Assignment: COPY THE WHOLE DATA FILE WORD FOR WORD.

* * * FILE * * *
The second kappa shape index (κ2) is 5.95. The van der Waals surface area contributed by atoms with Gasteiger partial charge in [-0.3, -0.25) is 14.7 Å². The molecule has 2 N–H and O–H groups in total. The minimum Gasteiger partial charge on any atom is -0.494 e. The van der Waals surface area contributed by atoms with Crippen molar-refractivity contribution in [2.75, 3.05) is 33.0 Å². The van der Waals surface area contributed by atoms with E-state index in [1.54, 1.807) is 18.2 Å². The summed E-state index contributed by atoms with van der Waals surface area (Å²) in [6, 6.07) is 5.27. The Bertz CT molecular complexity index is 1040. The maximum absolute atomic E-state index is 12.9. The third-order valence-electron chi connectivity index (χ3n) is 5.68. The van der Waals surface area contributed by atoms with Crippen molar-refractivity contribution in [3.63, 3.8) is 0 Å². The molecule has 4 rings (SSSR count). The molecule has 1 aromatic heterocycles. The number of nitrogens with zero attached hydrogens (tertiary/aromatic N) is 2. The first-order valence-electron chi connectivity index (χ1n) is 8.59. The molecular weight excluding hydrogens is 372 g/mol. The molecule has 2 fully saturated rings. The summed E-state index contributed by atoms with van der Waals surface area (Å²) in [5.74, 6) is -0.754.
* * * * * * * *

The second kappa shape index (κ2) is 5.95. The van der Waals surface area contributed by atoms with Gasteiger partial charge in [-0.3, -0.25) is 14.7 Å². The molecule has 2 N–H and O–H groups in total. The minimum Gasteiger partial charge on any atom is -0.494 e. The van der Waals surface area contributed by atoms with Crippen molar-refractivity contribution in [2.75, 3.05) is 33.0 Å². The van der Waals surface area contributed by atoms with E-state index in [1.54, 1.807) is 18.2 Å². The summed E-state index contributed by atoms with van der Waals surface area (Å²) in [6, 6.07) is 5.27. The Bertz CT molecular complexity index is 1040. The maximum absolute atomic E-state index is 12.9. The third-order valence-electron chi connectivity index (χ3n) is 5.68. The van der Waals surface area contributed by atoms with Crippen molar-refractivity contribution in [3.63, 3.8) is 0 Å². The molecule has 4 rings (SSSR count). The molecule has 1 aromatic heterocycles. The number of nitrogens with zero attached hydrogens (tertiary/aromatic N) is 2. The first-order valence-electron chi connectivity index (χ1n) is 8.59. The molecular weight excluding hydrogens is 372 g/mol. The molecule has 2 fully saturated rings. The summed E-state index contributed by atoms with van der Waals surface area (Å²) in [5.74, 6) is -0.754.